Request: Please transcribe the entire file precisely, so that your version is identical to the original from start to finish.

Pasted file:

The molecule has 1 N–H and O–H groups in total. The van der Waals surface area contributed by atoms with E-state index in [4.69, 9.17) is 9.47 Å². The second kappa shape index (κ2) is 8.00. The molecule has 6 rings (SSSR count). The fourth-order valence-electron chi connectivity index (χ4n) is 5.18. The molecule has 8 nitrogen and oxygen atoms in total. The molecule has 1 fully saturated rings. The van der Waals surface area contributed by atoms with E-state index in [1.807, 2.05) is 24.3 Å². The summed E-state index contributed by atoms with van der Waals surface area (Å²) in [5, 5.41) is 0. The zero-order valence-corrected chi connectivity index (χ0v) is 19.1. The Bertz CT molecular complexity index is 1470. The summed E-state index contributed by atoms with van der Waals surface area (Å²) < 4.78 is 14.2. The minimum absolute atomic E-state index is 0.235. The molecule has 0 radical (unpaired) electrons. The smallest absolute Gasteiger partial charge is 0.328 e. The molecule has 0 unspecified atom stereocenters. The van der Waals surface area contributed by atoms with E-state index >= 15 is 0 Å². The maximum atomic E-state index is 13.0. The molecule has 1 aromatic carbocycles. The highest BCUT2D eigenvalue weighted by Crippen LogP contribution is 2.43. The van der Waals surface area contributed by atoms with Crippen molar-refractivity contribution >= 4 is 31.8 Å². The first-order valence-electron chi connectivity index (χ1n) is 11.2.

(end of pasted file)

The molecule has 1 N–H and O–H groups in total. The van der Waals surface area contributed by atoms with E-state index in [4.69, 9.17) is 9.47 Å². The second kappa shape index (κ2) is 8.00. The molecule has 6 rings (SSSR count). The fourth-order valence-electron chi connectivity index (χ4n) is 5.18. The molecule has 8 nitrogen and oxygen atoms in total. The molecule has 1 fully saturated rings. The van der Waals surface area contributed by atoms with E-state index in [1.807, 2.05) is 24.3 Å². The summed E-state index contributed by atoms with van der Waals surface area (Å²) in [5, 5.41) is 0. The zero-order valence-corrected chi connectivity index (χ0v) is 19.1. The Bertz CT molecular complexity index is 1470. The summed E-state index contributed by atoms with van der Waals surface area (Å²) < 4.78 is 14.2. The minimum absolute atomic E-state index is 0.235. The molecule has 0 radical (unpaired) electrons. The smallest absolute Gasteiger partial charge is 0.328 e. The molecule has 0 unspecified atom stereocenters. The van der Waals surface area contributed by atoms with E-state index >= 15 is 0 Å². The maximum atomic E-state index is 13.0. The molecule has 1 aromatic carbocycles. The highest BCUT2D eigenvalue weighted by Crippen LogP contribution is 2.43. The van der Waals surface area contributed by atoms with Crippen molar-refractivity contribution >= 4 is 31.8 Å². The first-order valence-electron chi connectivity index (χ1n) is 11.2.